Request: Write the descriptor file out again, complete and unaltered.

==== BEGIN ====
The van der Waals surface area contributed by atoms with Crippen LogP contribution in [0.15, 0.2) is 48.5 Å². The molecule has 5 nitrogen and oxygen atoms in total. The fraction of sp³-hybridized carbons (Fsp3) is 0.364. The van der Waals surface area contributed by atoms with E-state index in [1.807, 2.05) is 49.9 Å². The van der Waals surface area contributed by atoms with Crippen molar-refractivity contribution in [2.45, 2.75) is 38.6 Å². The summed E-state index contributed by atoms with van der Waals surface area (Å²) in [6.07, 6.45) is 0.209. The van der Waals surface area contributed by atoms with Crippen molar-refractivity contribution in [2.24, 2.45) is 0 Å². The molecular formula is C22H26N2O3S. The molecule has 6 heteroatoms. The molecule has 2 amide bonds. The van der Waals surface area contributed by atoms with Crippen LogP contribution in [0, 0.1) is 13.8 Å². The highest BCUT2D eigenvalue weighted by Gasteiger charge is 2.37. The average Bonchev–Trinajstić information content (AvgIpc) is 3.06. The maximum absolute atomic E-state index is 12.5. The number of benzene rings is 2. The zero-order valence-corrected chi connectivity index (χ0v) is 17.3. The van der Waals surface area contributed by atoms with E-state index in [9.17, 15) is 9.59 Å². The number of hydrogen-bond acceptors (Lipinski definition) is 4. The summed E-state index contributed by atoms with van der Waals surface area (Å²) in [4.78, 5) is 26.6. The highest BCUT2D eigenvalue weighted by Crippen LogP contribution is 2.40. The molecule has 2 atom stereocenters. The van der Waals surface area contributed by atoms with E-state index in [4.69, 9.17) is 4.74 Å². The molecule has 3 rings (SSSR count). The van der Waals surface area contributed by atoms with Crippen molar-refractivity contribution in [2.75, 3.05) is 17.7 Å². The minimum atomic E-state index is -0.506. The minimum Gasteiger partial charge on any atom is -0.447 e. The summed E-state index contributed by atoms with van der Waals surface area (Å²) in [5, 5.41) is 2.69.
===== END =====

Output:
The van der Waals surface area contributed by atoms with Crippen LogP contribution in [0.15, 0.2) is 48.5 Å². The molecule has 5 nitrogen and oxygen atoms in total. The fraction of sp³-hybridized carbons (Fsp3) is 0.364. The van der Waals surface area contributed by atoms with E-state index in [1.807, 2.05) is 49.9 Å². The van der Waals surface area contributed by atoms with Crippen molar-refractivity contribution in [2.45, 2.75) is 38.6 Å². The summed E-state index contributed by atoms with van der Waals surface area (Å²) in [6.07, 6.45) is 0.209. The van der Waals surface area contributed by atoms with Crippen molar-refractivity contribution in [2.24, 2.45) is 0 Å². The molecular formula is C22H26N2O3S. The molecule has 6 heteroatoms. The molecule has 2 amide bonds. The van der Waals surface area contributed by atoms with Crippen LogP contribution in [0, 0.1) is 13.8 Å². The highest BCUT2D eigenvalue weighted by Gasteiger charge is 2.37. The average Bonchev–Trinajstić information content (AvgIpc) is 3.06. The maximum absolute atomic E-state index is 12.5. The number of benzene rings is 2. The zero-order valence-corrected chi connectivity index (χ0v) is 17.3. The van der Waals surface area contributed by atoms with E-state index in [9.17, 15) is 9.59 Å². The number of hydrogen-bond acceptors (Lipinski definition) is 4. The summed E-state index contributed by atoms with van der Waals surface area (Å²) in [4.78, 5) is 26.6. The highest BCUT2D eigenvalue weighted by Crippen LogP contribution is 2.40. The molecule has 2 atom stereocenters. The van der Waals surface area contributed by atoms with E-state index in [4.69, 9.17) is 4.74 Å². The molecule has 3 rings (SSSR count). The van der Waals surface area contributed by atoms with Crippen molar-refractivity contribution in [2.75, 3.05) is 17.7 Å². The minimum atomic E-state index is -0.506. The minimum Gasteiger partial charge on any atom is -0.447 e. The summed E-state index contributed by atoms with van der Waals surface area (Å²) in [5, 5.41) is 2.69.